1st and last mile was full of spectators
My goal was to pace the run as evenly as I could. I was so focused on that pacing that I didn’t recognize friends on course, my husband until he screamed my name, or even what mile I was on until I would ask an aid station volunteer. I never had the cumulative time or distance pulled up on my Garmin. I ran with only the current lap/mile time and pace, nothing else mattered.
I was not a fan of this run course. It was 2 loops, out and back. It went into a residential area and then peeled off into the a state park. There was very little crowd support with the exception of the 1st and last miles. That wasn’t as much of an issue as the condition of the roads. I ran the HIM version in May and had similar thoughts, but it was raining and I felt maybe I just got a bad impression. Nope. This day only solidified my opinion. The roads were full of gravel and potholes. There were numerous portions where we had to run over very wide speed bumps (no going around…only up and over) and through sandy patches with makeshift plywood bridges. There was one section where we actually ran through a sandy/grassy patch of an outdoor restaurant. Bizarre and I didn’t like it, but that’s just me.
I was told I would feel pretty good for the first 10 miles and this proved to be spot on. The first 6 miles ticked off fast. I couldn’t believe how easy it felt. It seemed like my watch was chiming mile alerts one after another. I remember thinking, “only 10 will seem easy???…pfft, this is gonna be a piece of cake!” yeah, right!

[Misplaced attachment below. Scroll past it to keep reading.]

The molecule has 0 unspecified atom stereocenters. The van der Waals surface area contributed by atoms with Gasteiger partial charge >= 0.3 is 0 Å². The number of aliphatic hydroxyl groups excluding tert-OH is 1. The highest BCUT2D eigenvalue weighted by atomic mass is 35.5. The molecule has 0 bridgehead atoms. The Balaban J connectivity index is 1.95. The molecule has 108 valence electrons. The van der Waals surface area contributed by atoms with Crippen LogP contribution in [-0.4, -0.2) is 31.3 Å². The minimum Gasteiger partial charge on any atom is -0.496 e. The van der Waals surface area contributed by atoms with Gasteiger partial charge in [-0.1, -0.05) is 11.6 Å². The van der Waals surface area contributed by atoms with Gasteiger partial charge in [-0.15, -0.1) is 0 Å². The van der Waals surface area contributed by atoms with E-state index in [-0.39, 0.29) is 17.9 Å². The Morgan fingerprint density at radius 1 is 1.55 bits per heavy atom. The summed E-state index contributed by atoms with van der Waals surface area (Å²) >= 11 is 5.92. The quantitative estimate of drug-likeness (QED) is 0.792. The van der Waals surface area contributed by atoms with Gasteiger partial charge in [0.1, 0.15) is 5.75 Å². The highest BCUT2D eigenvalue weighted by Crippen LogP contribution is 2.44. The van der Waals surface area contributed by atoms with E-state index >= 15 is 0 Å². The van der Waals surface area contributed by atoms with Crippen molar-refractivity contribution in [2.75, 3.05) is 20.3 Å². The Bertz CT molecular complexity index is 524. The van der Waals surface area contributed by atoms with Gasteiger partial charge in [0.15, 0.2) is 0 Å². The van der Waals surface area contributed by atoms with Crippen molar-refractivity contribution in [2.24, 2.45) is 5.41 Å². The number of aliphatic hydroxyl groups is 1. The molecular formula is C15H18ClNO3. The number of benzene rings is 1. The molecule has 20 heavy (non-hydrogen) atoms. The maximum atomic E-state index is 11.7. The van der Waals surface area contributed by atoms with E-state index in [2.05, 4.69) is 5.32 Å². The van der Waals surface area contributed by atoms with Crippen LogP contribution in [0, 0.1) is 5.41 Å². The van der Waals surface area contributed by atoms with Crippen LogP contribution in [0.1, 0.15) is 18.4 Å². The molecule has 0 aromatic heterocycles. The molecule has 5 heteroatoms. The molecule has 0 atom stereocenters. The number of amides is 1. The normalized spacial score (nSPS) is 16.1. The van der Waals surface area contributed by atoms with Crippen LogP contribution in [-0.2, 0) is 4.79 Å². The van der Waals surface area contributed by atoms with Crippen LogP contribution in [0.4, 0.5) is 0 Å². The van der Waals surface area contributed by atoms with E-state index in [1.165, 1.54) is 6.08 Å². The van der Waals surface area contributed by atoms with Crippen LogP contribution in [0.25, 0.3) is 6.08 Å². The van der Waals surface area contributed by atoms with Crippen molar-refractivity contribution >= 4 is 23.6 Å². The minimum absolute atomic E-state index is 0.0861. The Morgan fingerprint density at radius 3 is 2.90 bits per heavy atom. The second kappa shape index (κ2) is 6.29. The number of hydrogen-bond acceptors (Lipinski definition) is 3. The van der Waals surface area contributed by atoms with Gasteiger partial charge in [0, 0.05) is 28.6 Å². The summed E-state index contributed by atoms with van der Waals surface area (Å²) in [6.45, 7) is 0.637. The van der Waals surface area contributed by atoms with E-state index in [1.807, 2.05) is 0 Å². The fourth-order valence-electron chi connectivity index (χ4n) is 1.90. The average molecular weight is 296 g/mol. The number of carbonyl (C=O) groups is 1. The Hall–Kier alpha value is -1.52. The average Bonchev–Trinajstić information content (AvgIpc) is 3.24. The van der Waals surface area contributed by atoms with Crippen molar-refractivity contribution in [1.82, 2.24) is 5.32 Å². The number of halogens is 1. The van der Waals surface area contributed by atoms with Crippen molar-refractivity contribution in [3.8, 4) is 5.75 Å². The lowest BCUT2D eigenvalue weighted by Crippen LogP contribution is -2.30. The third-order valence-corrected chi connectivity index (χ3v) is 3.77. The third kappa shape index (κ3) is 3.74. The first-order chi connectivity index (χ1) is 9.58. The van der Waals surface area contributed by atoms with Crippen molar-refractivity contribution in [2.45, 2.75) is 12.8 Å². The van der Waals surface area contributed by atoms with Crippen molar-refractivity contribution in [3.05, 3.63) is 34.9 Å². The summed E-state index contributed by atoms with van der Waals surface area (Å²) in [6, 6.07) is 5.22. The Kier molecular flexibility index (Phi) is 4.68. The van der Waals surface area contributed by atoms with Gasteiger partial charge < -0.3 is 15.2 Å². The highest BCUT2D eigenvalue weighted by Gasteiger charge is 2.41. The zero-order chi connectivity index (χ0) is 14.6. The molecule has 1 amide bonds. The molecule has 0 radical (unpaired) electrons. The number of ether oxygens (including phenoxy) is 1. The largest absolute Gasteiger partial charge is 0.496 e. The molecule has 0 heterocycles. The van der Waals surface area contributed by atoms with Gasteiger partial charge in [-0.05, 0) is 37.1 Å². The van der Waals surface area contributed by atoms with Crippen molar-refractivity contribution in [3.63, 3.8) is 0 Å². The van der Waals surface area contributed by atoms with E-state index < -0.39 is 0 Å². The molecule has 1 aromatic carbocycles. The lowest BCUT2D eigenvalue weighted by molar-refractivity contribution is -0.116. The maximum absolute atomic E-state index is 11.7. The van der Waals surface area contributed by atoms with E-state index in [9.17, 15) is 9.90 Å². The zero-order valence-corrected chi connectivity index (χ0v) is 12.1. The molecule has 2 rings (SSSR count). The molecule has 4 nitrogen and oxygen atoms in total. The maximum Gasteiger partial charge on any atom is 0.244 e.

I made it through the dreaded park (maybe it’s just me…I loathe that park) and was headed back to the turn-around and special needs, a place I need not ever stop…..but on this day, I did.
2nd loop, the effects of fatigue jacking with my form.. even though I didn’t “feel” it
I was feeling pretty good as I got close and had some decisions to make.
I knew I was over the half-marathon point and I was pretty much done with my gels by this point, so I elected to NOT grab my 2nd flask. I had switched to coke at the aid station prior to special needs so I knew that’s how I was fueling from this point forward.
I’d had some ITB issues after my bike crash, a few months back, and ran the 1st loop of the run with my orthotics in hopes of keeping it under control. Now those orthotics were making my feet sore so I elected to switch to my regular insoles. In retrospect, probably not the best idea.
I grabbed a jacket, tied it around my waist because it was supposed to get cold and took my hand-held light to navigate the inevitable darkness.
This took me just around 6 minutes. The magical number for the day!
I headed back out for the 2nd trip and the miles are not ticking off near as fast. I didn’t “feel” tired, but I can’t seem to get my heart rate elevated enough to move any faster and it’s a very uncomfortable feeling. I drank more coke and then more water. For a minute I thought I might be volume depleted, but then I realized that would be near impossible.
At some point my left IT band really started to hurt and my left knee would periodically buckle. I was still able to run, but I’d have to stop and re-set my form every so often. This distracted me and I ended up skipping an aid station, which meant I skipped my dose of coke. This left me dizzy and feeling like crap before I could get to the next one. I made a quick mental note to never do that again….